This course has the purpose of linking classroom discussion and analysis of arbitration and mediation with opportunities for students to observe actual arbitration and mediation cases. The course is designed to be an advanced seminar for graduate and undergraduate students who have a serious interest in pursuing a career in arbitration or mediation.
Classroom discussions and readings will focus on both labor arbitration and mediation (i.e. the use of arbitration and mediation in unionized settings) and employment arbitration and mediation (i.e. the use of arbitration and mediation in cases involving nonunion employees).
During the first three weeks of the semester students will participate in a weekly 2 ½ hour session designed to thoroughly familiarize them with the use of arbitration and mediation to resolve workplace disputes. In addition to focusing on how arbitrators and mediators handle disputes, the course will also cover the institutional and administrative arrangements that support the use of arbitration and mediation. For example, the function of so-called "providers" (the American Arbitration Association, the New York State Public Employment Relations Board, the Cornell's ADR Services, etc.) will be examined. The rules used by Cornell and other providers will also be discussed.
During the next seven weeks of the semester students will have an opportunity to observe at least one arbitration case and one mediation case. The instructors will seek the cooperation of experienced neutrals in the mid-Atlantic region, many of whom are either ILR School alumni or affiliated with the School. Students in the practicum will "shadow" these neutrals when they hold arbitration hearings or conduct mediation sessions, and they will be required to complete a writing requirement based on their observations in the field. (Students will need to travel to the sites where hearings or sessions are being held. It is anticipated that much of this travel will occur during spring break. The Scheinman Institute on Conflict Resolution will cover the students' travel expenses.)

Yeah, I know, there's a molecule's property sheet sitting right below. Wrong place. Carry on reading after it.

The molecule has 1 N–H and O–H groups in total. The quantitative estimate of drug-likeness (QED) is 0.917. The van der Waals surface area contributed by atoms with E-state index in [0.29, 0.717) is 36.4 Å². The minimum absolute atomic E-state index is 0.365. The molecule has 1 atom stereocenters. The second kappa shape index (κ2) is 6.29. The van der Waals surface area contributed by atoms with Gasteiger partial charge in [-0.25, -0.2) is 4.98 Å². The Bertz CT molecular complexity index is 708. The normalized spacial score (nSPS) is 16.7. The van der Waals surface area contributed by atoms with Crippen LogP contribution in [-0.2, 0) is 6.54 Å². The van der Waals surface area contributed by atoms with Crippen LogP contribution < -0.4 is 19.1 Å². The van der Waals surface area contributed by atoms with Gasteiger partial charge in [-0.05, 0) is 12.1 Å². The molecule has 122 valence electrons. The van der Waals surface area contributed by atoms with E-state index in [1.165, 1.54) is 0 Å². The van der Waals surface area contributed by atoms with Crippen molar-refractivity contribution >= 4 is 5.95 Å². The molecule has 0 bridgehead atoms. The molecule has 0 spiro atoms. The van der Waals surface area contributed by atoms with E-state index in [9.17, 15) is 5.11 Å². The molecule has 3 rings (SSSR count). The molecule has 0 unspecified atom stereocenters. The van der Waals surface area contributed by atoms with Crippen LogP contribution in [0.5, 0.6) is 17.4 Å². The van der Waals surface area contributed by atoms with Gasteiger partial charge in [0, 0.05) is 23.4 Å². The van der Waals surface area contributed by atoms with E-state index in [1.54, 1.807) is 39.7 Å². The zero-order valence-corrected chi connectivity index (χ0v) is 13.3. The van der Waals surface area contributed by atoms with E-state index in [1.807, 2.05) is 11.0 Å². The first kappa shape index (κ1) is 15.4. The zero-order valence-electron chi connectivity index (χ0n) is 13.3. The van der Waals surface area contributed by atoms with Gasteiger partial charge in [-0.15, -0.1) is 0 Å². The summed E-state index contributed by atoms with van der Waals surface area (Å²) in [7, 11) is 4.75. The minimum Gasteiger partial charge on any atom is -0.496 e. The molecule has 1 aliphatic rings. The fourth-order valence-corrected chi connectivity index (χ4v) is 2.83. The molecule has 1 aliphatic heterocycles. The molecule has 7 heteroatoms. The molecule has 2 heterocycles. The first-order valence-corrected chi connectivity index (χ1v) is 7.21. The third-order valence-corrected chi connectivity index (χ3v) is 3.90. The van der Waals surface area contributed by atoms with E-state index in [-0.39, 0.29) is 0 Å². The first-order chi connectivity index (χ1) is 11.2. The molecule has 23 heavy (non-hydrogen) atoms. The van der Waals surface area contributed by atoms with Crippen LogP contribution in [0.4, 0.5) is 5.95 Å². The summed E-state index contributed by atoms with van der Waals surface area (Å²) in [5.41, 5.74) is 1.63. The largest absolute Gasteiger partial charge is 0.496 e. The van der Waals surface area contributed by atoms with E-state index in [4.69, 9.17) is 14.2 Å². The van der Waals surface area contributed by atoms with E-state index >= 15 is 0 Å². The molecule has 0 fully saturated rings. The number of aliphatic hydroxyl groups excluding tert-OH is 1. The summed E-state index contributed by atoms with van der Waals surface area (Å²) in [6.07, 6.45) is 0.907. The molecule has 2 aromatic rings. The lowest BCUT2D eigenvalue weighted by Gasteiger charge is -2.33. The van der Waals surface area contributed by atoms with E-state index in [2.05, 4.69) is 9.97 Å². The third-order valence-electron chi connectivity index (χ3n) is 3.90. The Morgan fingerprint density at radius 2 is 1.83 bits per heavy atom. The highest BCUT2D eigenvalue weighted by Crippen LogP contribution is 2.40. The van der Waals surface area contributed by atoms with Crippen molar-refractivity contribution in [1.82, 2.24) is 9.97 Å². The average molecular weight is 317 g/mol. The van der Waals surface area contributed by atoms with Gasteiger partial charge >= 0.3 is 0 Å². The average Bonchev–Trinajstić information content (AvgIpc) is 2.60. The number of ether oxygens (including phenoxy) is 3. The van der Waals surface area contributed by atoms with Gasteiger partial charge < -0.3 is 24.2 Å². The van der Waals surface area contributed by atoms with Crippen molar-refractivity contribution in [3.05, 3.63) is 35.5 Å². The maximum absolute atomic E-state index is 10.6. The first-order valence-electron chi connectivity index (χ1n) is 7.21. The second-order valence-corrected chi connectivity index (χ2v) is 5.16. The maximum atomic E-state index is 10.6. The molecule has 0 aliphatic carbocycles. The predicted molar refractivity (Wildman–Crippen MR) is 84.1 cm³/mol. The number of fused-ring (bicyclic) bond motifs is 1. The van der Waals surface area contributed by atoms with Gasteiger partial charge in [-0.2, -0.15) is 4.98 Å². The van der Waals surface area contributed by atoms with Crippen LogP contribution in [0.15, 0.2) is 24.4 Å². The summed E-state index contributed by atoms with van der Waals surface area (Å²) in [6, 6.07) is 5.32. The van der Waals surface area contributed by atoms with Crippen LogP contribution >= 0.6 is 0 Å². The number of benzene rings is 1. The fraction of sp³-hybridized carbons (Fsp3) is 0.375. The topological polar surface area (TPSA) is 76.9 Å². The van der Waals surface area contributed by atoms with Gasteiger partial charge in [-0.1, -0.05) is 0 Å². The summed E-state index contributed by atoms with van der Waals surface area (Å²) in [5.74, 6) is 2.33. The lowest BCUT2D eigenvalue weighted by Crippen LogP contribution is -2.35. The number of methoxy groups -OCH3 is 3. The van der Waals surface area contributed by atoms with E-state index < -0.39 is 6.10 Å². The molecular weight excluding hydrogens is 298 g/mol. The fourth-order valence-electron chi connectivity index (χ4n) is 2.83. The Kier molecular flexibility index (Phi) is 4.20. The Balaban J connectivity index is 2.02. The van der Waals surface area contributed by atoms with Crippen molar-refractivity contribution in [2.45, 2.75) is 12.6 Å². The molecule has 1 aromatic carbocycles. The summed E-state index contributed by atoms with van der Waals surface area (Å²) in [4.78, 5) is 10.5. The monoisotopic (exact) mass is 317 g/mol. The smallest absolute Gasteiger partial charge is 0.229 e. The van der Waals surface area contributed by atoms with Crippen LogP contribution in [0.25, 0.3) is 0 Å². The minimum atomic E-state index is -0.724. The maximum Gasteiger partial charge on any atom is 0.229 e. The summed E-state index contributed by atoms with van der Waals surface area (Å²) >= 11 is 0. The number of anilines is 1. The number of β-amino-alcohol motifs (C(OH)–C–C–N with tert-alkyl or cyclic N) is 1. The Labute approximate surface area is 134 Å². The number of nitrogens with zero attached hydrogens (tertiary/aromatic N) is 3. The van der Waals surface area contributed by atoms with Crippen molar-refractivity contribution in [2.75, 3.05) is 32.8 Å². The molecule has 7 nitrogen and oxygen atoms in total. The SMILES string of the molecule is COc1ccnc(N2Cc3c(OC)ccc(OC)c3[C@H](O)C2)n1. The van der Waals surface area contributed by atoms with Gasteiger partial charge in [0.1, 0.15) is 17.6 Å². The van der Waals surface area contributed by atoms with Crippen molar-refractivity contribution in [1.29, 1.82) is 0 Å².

During the final three weeks of the semester students will again participate in a weekly 2 ½ hour session in which they will report on their field experiences and compare and contrast their observations. The neutrals the students have observed will be invited to participate in one or more of these classroom sessions. (Depending on the availability of the neutrals, the final sessions in the course may be conducted over a weekend.) The effectiveness of arbitration and mediation as techniques for resolving workplace conflict will be assessed and lessons will be drawn about the best practices used by neutrals. Required reading assignments will be drawn from the vast journal and specialized literature on arbitration and mediation.
Instruction of the course will be shared by David Lipsky, Rocco Scanza, and Ronald Seeber.